I do know that using frozen liquid to make the lye solution greatly reduces the lye fumes (and smell) so that may also factor into the reduced overall ammonia smell of milk soap also ~ just another guess
 
The Brambleberry milk soap tutorial said that milk soaps have an ammonia smell for a good week or so after they're made. I assume that's why mine stunk so bad. It smells nice now, but it sure didn't at first! I made a different recipe a couple weeks ago with less milk, and essential oil instead of fragrance oil. That one never smelled bad like the first one with fragrance oil did.
Yes - I have definitely had the ammonia smell on several occasions when using coconut cream. It's awful. I call it 'perm-solution' smell. I remember it well from the 80s. It definitely settles to a normal fragrance after a few days.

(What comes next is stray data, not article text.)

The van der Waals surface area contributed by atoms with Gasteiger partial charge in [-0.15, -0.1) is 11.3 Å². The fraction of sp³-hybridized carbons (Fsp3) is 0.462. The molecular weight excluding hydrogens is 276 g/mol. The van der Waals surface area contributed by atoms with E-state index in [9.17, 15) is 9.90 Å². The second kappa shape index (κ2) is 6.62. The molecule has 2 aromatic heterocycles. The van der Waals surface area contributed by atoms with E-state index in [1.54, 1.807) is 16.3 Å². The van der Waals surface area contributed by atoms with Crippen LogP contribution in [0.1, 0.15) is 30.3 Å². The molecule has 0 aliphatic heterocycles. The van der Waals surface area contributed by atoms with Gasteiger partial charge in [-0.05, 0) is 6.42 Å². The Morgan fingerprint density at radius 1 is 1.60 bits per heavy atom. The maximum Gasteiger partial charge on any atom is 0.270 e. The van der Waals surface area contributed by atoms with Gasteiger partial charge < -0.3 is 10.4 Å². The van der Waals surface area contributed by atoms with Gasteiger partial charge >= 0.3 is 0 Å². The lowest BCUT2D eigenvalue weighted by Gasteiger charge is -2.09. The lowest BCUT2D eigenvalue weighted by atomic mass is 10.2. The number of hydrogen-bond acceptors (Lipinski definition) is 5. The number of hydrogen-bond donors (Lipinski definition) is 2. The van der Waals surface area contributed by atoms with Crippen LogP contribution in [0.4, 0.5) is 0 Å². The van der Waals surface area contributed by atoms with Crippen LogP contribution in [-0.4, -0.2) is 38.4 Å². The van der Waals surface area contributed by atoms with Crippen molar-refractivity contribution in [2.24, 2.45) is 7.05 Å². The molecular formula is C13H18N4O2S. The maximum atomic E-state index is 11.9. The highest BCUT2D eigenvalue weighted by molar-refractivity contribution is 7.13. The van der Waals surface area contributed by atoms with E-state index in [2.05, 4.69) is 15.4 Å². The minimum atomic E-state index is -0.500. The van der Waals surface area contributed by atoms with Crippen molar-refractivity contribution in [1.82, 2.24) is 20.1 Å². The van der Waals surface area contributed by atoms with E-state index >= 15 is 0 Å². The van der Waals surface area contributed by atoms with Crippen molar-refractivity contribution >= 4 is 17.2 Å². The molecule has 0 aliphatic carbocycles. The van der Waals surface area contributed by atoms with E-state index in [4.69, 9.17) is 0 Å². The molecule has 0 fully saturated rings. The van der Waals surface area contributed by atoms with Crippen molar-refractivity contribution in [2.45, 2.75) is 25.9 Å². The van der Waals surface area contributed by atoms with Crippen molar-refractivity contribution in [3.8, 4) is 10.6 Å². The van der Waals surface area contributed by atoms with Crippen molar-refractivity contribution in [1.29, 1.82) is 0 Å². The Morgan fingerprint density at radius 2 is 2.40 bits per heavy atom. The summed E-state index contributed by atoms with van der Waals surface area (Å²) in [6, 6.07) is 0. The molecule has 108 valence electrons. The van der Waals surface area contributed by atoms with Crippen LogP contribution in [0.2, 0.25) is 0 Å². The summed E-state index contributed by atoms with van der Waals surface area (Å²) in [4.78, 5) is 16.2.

Yes - I have definitely had the ammonia smell on several occasions when using coconut cream. It's awful. I call it 'perm-solution' smell. I remember it well from the 80s. It definitely settles to a normal fragrance after a few days.
😲 I used to get perms twice a year from the time I was 13 until I was well into my 20's ~ I haven't smelled anything that bad while making soap yet . . . Yet! Thank goodness! That would be like a traumatic flashback! 🤣
Is it supposed to happen with all milk soaps? Or maybe it's more likely with milk soap recipes that have certain other ingredients as well? Because come to think of it, when I made my oatmilk soap, I made my oatmilk with almond milk and soaked it in the fridge for several days, then blended the oats into the milk for more of a milky slurry, added a little more almond milk and froze it, then made my lye solution, then then made the soap, and that soap got real hot and did have a bit of an odor when I poured it into the mold, but I slid it into the fridge real quick. I never noticed any strong fumes in the fridge though and it didn't scorch so it ended well, thank goodness!